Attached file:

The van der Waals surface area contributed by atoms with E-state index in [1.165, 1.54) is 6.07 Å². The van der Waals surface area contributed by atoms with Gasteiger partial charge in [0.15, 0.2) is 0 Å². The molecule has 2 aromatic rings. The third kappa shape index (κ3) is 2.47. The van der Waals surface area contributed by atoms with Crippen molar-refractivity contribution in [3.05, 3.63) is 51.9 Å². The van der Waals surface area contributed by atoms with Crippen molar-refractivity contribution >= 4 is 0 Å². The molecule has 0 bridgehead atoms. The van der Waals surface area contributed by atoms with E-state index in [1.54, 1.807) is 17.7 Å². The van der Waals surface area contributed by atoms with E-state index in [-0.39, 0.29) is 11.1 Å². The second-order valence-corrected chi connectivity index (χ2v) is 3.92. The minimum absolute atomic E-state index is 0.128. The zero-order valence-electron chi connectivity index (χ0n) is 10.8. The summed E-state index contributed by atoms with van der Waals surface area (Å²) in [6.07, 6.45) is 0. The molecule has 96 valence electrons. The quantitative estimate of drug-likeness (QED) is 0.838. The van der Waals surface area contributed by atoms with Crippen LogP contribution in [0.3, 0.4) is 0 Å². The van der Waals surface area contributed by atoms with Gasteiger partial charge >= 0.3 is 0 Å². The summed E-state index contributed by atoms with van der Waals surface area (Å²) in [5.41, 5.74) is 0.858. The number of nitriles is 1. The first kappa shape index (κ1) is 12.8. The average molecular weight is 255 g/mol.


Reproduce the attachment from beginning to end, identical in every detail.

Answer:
The van der Waals surface area contributed by atoms with E-state index in [1.165, 1.54) is 6.07 Å². The van der Waals surface area contributed by atoms with Gasteiger partial charge in [0.15, 0.2) is 0 Å². The molecule has 2 aromatic rings. The third kappa shape index (κ3) is 2.47. The van der Waals surface area contributed by atoms with Crippen molar-refractivity contribution in [3.05, 3.63) is 51.9 Å². The van der Waals surface area contributed by atoms with Crippen molar-refractivity contribution >= 4 is 0 Å². The molecule has 0 bridgehead atoms. The van der Waals surface area contributed by atoms with E-state index in [1.54, 1.807) is 17.7 Å². The van der Waals surface area contributed by atoms with E-state index in [-0.39, 0.29) is 11.1 Å². The second-order valence-corrected chi connectivity index (χ2v) is 3.92. The minimum absolute atomic E-state index is 0.128. The zero-order valence-electron chi connectivity index (χ0n) is 10.8. The summed E-state index contributed by atoms with van der Waals surface area (Å²) in [6.07, 6.45) is 0. The molecule has 96 valence electrons. The quantitative estimate of drug-likeness (QED) is 0.838. The van der Waals surface area contributed by atoms with Crippen LogP contribution in [0.3, 0.4) is 0 Å². The van der Waals surface area contributed by atoms with Gasteiger partial charge >= 0.3 is 0 Å². The summed E-state index contributed by atoms with van der Waals surface area (Å²) in [5.41, 5.74) is 0.858. The number of nitriles is 1. The first kappa shape index (κ1) is 12.8. The average molecular weight is 255 g/mol.